Tests show 1 in 4 Malaria Drugs Sold in Province Is Fake
August 28, 2003
By Michelle Vachon
The Cambodia Daily
Laboratory tests on malaria drugs sold in four western provinces showed that one out of four customers at retail outlets receive a medicine different from what is paid for.
Besides having wasted money, this customer could die if the individual's malaria gets worse and he or she only has useless drugs to treat it, said Reiko Tsuyuoka, malaria control scientist with the World Health Organization.
Even if the products contains traces of the correct ingredients, a low-than-acceptable amount will only make it more difficult to treat that patient with proper medicine afterward since the low-dosage product will trigger resistance to malaria drugs in the patient, Tsuyuoka said.
The National Malaria Center, in cooperation with the WHO, screened seven drugs collected at retailers in Battambang, Pursat and Preah Vihear provinces and Pailin municipality, said Lon Chan Thap, a clinical tropical medicine specialist at the malaria center.
The drugs screened were quinine, artesunate, mefloquine, chloroquine, tetracycline, atemether and DHA, which stants for dihydroartemisinin.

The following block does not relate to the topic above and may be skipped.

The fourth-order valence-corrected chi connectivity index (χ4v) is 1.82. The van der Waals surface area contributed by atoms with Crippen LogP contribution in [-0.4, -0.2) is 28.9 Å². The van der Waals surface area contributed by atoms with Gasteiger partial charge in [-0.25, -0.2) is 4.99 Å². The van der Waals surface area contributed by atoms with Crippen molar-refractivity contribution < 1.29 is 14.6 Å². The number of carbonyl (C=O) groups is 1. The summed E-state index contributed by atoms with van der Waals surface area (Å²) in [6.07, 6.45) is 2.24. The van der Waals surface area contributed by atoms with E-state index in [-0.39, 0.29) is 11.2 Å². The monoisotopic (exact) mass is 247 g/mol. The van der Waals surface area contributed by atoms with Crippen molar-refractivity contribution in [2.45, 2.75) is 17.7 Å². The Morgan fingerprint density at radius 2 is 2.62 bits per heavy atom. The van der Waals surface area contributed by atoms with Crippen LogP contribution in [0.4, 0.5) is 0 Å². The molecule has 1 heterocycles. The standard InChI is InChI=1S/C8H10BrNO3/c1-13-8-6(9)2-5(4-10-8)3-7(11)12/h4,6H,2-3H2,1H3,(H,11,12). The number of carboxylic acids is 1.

A total of 183 samples were submitted to a TLC, or thin layer chromatography, and will be retested for confirmation by US Pharmacopeia, a nonprofit organization that analyzes and issues reports on drug quality, he said.
Preliminary results revealed that 16 percent of the drugs contained the wrong active ingredient; nearly 4 percent had a lower-than acceptable level of that ingredient; and more than 7 percent contained no active ingredient at all.
Only quinine in injection form was the right product.
One way for the Malaria Center to fight this is through public education campaigns on the disease, its symptoms and appropriate treatment. Various NGOs are working with the center on education programs in the field and the center runs television ads on the topic.
These fake products are sold throughout Southeast Asia in such a sophisticated way that it is almost impossible to determine what is real medicine, said Chroeng Sokhan, vice director of the Department of the Food and Drug at the Ministry of Health. "They used holograms to make sure they look the same," he said.
In some cases, retailers don't know that some products they are selling are fake, Lon Chan Thap said. But illegal, unlicensed outlets are another matter, Chroeng Sokhan said.
They are about 2,400 illegal outlets throughout the country and, unless there is political will and strong support from various government agencies, it will not be possible to eliminate them, he said.
He added that the department has prepared court cases against five of them a year ago, but the cases still have not gone to trial.
In the meantime, the Ministry of Health is developing a strategy to fight fake drugs in the country with technical help from WHO, Chroeng Sokhan said.